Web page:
Sunday, April 21, 2019

Junk to Funk: DIY Percussion

In my work as a music educator, I've often had to think on my feet, and improvise when a planned lesson goes off the rails or a schedule change forces a complete left turn into some other activity.
One of the things I came up with early on for my general music students was to do a scavenger hunt, looking for things that sounded interesting and could be turned into percussion instruments: drums, shakers, rattles, and metallophnes. The results were sometimes funny and always interesting.

To this day, I continue to look for interesting things that can be turned into percussion instruments.
Last week, I rode past a construction site and noticed dozens of odd plastic discs lying on the ground among the piles of wood scraps. I pulled my bike over, and gathered up as many as I could find. Shaking them in my cupped hands, I noted that they had potential as a percussion instrument, and took them home.

After rinsing them off (by letting them sit out in a few days of rainfall in a plastic potting pail), I poked a small hole in each one with a nail. Fashioning a handle out of some old bicycle cable housing, I attached the discs to the handle with some zip-ties, which I'd also found for free and saved.

The result looked whisical and sounded soft, and gentle. I imagine using it in a studio setting with a good microphone; and in fact I'll probably use this one on my upcoming album that I plan to record in late summer. I used a homemade shaker and a sistrum on my second album to great effect.)

What household objects are lying around your place that could be turned into percussion instruments?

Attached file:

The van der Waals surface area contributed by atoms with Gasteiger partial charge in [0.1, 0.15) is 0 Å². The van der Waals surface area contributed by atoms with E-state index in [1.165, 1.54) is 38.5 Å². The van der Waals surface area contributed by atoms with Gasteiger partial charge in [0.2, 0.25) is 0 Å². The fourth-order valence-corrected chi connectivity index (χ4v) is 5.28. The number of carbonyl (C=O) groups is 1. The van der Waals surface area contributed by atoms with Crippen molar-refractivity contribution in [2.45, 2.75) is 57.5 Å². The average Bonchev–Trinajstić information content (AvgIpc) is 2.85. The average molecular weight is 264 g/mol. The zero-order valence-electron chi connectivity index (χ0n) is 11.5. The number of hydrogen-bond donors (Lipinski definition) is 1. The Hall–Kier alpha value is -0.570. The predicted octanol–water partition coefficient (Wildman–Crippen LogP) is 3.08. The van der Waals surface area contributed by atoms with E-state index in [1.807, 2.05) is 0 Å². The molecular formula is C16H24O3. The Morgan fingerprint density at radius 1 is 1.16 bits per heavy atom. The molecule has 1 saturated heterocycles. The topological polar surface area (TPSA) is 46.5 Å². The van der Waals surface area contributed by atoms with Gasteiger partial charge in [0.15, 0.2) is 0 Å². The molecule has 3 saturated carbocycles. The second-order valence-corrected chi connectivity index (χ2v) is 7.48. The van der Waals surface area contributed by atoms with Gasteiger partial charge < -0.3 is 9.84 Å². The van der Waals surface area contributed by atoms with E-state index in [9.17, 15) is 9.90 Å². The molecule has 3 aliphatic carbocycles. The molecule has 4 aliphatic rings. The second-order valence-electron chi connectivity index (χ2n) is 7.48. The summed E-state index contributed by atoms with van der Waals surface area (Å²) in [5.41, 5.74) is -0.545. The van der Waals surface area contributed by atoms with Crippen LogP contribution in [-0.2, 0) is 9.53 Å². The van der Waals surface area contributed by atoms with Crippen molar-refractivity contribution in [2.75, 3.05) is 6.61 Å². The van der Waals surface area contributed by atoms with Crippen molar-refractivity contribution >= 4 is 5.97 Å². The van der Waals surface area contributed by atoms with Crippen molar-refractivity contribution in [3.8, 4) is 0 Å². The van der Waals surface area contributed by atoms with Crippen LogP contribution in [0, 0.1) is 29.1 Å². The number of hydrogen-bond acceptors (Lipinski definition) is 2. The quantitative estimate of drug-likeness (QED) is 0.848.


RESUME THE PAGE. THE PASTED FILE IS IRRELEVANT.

Tuesday, April 16, 2019

groove du jour: padded love

I am messing around with rhythm.

I do this every day, several times a day, in my head. I try to do it in the mornings on my practice pad.
I did not acquire a real drum of my own until I was fourteen. Before that, I played everything at home on a practice pad, and the sound and feel of pads has stayed with me one of my great sonic loves.
It's a big part of why I collect pads instead of actual drums. There's just something about the thwack! of sticks on a rubber pad that tweaks the pleasure center in my brain, and once that jones has been established it's not going away.

So when I want to figure out a groove, I do it on my pad.

Today's groove, which may become the foundation for a new composition: Padded Love.
1940s Slingerland Radio King Pad, 1970s Ludwig 2S sticks.
(I don't play on this pad with modern marching sticks as they're too big and fat for such an old pad.)
Blogger will only let me post up to 100mb of video so this is a cut from the original. But you get the idea.

I'm imagining laying down a "bass" part with a 5-galon water jug, and perhaps some metallic colors with some old hub caps and a homemade sistrum. Stay tuned.